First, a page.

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RE: Yet another stupid namespace question...

From: Ronald Bourret <rbourret@ito.tu-darmstadt.de>
Date: Fri, 16 Jul 1999 15:31:48 +0200
Message-ID: <01BECFA0.522FE4A0@grappa.ito.tu-darmstadt.de>
To: "'XML-DEV'" <xml-dev@ic.ac.uk>, "'www-xml-schema-comments@w3.org'" <www-xml-schema-comments@w3.org>
Ron Bourret wrote:

> A partial solution is as follows:
> 1) When reading the schema(s), keep a list of all element declarations 
> declare defaults for xmlns and xmlns:xxx attributes along with the 
> and namespace URIs they use.
> 2) For each element you encounter, check if its base (unprefixed) name
> appears in this list. Note that a single name may occur multiple times in 
> the list.
> 3) If the element is in the list, check if its prefix (or lack thereof)
> matches any of the prefixes stored in the list for that element.
> a) If so, get the relevant namespace URI, construct the qualified name, 
> proceed normally.
> b) If not, then the element belongs to the namespace according to the
> current value of its prefix (or lack thereof). If there is no match for 
> prefix (or lack thereof), then an error occurs, as this is a
> must-use-schemas scenario and no schema can be located because we don't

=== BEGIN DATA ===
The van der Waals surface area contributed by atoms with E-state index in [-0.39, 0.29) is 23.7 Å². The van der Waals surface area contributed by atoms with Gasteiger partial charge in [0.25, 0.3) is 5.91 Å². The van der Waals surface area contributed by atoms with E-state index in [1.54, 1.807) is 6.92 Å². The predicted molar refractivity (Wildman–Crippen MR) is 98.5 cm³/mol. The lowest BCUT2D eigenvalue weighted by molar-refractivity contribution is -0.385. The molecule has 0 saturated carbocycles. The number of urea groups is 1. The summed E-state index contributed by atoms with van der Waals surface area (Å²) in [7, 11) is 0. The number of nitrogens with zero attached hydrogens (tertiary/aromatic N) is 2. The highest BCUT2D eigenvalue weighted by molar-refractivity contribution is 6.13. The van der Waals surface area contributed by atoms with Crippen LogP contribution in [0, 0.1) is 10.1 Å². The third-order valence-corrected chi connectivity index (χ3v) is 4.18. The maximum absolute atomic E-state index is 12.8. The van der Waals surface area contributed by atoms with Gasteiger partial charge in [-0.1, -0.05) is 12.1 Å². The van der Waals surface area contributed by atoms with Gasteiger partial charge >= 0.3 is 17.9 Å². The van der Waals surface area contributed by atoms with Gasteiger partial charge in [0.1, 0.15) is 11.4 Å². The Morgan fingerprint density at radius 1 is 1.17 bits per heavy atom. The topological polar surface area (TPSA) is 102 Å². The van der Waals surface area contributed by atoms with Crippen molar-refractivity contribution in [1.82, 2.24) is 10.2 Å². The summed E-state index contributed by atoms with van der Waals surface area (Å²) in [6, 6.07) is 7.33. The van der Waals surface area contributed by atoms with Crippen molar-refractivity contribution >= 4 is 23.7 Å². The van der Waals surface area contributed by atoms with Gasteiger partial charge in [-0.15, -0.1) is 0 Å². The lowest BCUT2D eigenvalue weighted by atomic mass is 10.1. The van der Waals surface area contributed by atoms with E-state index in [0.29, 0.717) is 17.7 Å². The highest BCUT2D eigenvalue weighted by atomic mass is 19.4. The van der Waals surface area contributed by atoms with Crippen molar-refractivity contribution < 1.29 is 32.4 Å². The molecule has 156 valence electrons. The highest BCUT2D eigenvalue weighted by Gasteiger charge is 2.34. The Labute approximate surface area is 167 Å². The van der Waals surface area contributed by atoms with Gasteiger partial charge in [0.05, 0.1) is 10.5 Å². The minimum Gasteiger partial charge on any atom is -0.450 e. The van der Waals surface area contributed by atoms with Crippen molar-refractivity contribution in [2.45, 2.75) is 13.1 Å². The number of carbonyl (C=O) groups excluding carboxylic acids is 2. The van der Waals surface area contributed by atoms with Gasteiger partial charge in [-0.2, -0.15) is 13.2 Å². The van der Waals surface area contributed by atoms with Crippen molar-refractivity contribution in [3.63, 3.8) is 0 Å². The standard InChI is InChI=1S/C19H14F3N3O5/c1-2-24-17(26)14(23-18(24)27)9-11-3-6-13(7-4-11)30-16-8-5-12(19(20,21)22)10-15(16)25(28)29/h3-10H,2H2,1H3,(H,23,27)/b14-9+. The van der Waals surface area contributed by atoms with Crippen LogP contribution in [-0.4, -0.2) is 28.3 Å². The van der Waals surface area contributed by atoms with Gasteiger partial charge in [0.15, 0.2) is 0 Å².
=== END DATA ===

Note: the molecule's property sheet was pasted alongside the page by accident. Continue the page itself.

> have a namespace URI.

On further reflection, I've realized that this solution is broken. For 
example, suppose I define an element A which sets the default namespace to 
http://foo and that I define an element B in the content of element A. Now 
suppose you like my element A and incorporate it into your element C, which 
has a different element B in its content.  Suppose also that your element B 
defines the default namespace as http://bar.

Written with explicit namespace declarations, I can tell the difference 
between my B and your B:

   <A xmlns="http://foo">
      <B><!--This is my B --></B>
   <B xmlns="http://bar"><!-- This is your B --></B>

Written with implicit namespace declarations (see below), my algorithm 
breaks: when the processor encounters my B, it will search the list of 
elements that declare default namespaces, find your B, and mistakenly 
report an error.

      <B><!--This is my B --></B>
   <B><!-- This is your B --></B>

Note that it is not possible to write a DTD for the implicit case, as it 
requires two different definitions for element B. (I believe it is possible 
to write a schema for this case.)

-- Ron Bourret
Received on Friday, 16 July 1999 09:29:08 UTC

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